Buying a business opportunity or franchise. This is appropriate when your primary objective for going into business is to produce an income and you prefer a ready-made business or blueprint to creating something from scratch. That can be a good choice as long as you do not have a problem following policies developed by others.
Franchises are typically more expensive than business opportunities and it’s vital to research the business opportunity or franchise thoroughly, by doing what is called "due diligence." The upfront costs usually means acquiring debt, and sometimes the franchise royalty is too high to justify the amount of money you can earn from running a one- or two-person business. You may find you’re paying too much for a name that few people know. Sometimes though with low start-up fees that make entry easy may mean the parent company does not have the resources to provide you with as much support and training as you need.
Direct selling can be a good opportunity when someone feels passionately about the product they are selling and enjoys recruiting others to sell also sell it. However, most people don’t make much money from direct selling. According to data compiled by the Direct Selling Association, the average gross monthly income for all salespeople in multilevel in 2010 was only $2,400. Gross income must cover business expenses, leaving net income dependent on how much is spent to produce one’s sales organization.
Boomer: What are some of the best home businesses for boomers and what makes them especially good?
We believe boomers will find serving the needs of other boomers and older adults provides the basis for a number of promising businesses. A recent survey by Charles Schwab found workers 51-69 years old earning $40,000 to $90,00 a year said what they worry about most are financial fitness (51%) and physical fitness (49%). So businesses that help people with their money and their health are high on our lists. These include:
Financial services like:
Health services like:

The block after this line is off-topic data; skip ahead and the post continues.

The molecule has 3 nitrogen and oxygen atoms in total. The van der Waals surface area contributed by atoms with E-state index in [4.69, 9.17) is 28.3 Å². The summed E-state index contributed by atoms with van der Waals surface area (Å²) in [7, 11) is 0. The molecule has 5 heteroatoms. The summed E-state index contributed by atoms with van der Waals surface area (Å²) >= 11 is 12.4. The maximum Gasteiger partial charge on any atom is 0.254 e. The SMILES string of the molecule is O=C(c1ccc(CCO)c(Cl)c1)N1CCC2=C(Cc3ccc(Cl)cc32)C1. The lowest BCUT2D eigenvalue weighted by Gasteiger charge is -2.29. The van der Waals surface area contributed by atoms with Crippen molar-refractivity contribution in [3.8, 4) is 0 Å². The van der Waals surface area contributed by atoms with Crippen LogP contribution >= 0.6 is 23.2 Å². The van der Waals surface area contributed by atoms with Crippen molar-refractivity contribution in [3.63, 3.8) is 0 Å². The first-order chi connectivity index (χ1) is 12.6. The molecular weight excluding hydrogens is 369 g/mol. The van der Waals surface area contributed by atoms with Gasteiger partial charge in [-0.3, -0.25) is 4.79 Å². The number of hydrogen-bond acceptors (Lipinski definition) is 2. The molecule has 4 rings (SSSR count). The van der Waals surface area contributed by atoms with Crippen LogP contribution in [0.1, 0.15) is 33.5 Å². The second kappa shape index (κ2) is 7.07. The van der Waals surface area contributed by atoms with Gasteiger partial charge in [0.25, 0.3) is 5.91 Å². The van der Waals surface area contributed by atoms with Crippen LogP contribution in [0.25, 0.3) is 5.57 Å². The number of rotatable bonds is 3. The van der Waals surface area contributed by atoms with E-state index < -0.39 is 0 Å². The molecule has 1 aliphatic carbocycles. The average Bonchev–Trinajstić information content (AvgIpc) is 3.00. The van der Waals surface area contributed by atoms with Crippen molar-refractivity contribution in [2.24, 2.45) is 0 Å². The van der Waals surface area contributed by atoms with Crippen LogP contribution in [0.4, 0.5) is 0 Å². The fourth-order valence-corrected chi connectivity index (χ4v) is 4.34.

Others find opportunities and satisfaction doing handy work, providing child or pet car, or offering repair and restoration services.
Boomer: What kind of lifestyle do people expect after retirement?
Before the recession beginning in 2007, 69% of boomers expected to maintain their current lifestyle with only 24% expecting to downscale current lifestyle. Now many boomers seek simpler, less expensive lifestyles and are downsizing and making major geographical moves.
Boomer: What are the most common mistakes/challenges boomers have in choosing a business?
If it’s a new field, learning enough about the business to avoid costly mistakes, such as finding oneself undercapitalized or marketing in ineffective ways is a big task. Undercharging is chronic as is not asking prospects and clients for referrals, not remembering clients who have already purchased are your best prospects and how who best to market one’s business.
For those starting a business in a familiar field, underestimating the amount of marketing or ineffective marketing are common mistakes. Finding marketing methods that work for a particular business is a trial and error and takes consistent effort.
There are also mistakes specific to particular businesses --typical ones are spending too much on equipment and inventory too soon, not getting written contracts, and keeping clients or customers that should be fired.